— During the transaction, the service delivers on its service-offer, the value-proposition. Note that unless the the service-offer is about money itself, money isn’t much involved at this point: it’s still in the realm of ‘price’.
— Only after the transaction – and then usually only in a commercial context – will money come directly into the picture. Note again, though, that money is only one form of value, one form of cost: there are likely to be (many) others, as per the enterprise vision and values.
Money comes properly into the enterprise picture after all of the business-critical activities – the actionable, changeable, designable activities – have already happened. In our architectures, if we focus only on money, we block the view to all of the things that make that money happen.
Price is one specific view of the relationship between perceived-value and money; and this economics, money is the interchangeable token for access to items-of-value. Yet in most cases, money is not value itself: it’s only a proxy for value. Failure to grasp that distinction leads to all manner of problems, in enterprise-architectures and elsewhere.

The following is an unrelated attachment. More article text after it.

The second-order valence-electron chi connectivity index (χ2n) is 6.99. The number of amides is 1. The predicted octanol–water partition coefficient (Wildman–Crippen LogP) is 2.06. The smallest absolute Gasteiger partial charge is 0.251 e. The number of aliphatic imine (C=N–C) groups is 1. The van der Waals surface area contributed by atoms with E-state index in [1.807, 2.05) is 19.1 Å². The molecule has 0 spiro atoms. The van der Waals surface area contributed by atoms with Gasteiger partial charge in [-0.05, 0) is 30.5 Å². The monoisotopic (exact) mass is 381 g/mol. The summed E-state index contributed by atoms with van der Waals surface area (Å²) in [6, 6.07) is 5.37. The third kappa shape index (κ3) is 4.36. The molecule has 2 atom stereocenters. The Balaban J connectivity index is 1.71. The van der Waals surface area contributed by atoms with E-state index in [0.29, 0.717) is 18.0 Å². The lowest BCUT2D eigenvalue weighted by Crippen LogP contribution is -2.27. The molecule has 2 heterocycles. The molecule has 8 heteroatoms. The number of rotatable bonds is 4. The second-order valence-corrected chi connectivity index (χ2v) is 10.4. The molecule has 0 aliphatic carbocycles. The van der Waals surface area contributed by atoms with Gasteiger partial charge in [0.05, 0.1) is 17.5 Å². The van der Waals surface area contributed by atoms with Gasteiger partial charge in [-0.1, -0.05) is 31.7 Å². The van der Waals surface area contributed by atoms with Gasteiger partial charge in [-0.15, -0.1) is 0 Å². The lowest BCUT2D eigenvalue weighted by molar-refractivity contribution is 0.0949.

‘Making money’ may be seen as the reason for doing business: yet it’s usually not what the enterprise is about – and the organisation does its business only in the context of that enterprise. For example, if the focus of the enterprise is ‘ideas worth spreading’, and the organisation is focussed only on ‘making money’, it’d literally not be in the same enterprise – and hence not likely to make much money.
For a commercial organisation, the way to make money is to keep the focus on the shared-values of the enterprise – not on the money. Paradoxically, the way to make money is to focus on everything other than the money: we need to keep attention on the whole of the market-cycle, rather than solely on the ‘money-making’ transactions in that cycle.
For architectures, don’t allow price or money to distract us from value – because value, not money, is what underpins the enterprise.
Money, investment and ‘owners’
In a sense, investors are just another kind of service-provider; likewise beneficiaries and service-consumers. Yet in Enterprise Canvas, we model them in separate roles:
One reason is that value-flows from investors and to beneficiaries tend to go the opposite direction to those of their provider or consumer counterparts: the types of values provided or delivered – such as money – are those that tend to arise only in the backchannel, the ‘after’-transaction flows, rather than those in the main transactions.
The first complication is that there are many types of investors, who invest many types of value. For example, parents may support the young members of a startup: money is often part of the value-picture there, though rarely the only one. A community supports the social fabric within which enterprises and organisations can do business. A true whole-of-enterprise view provides a much richer, more complex and more accurate picture than the simplistic money-only view.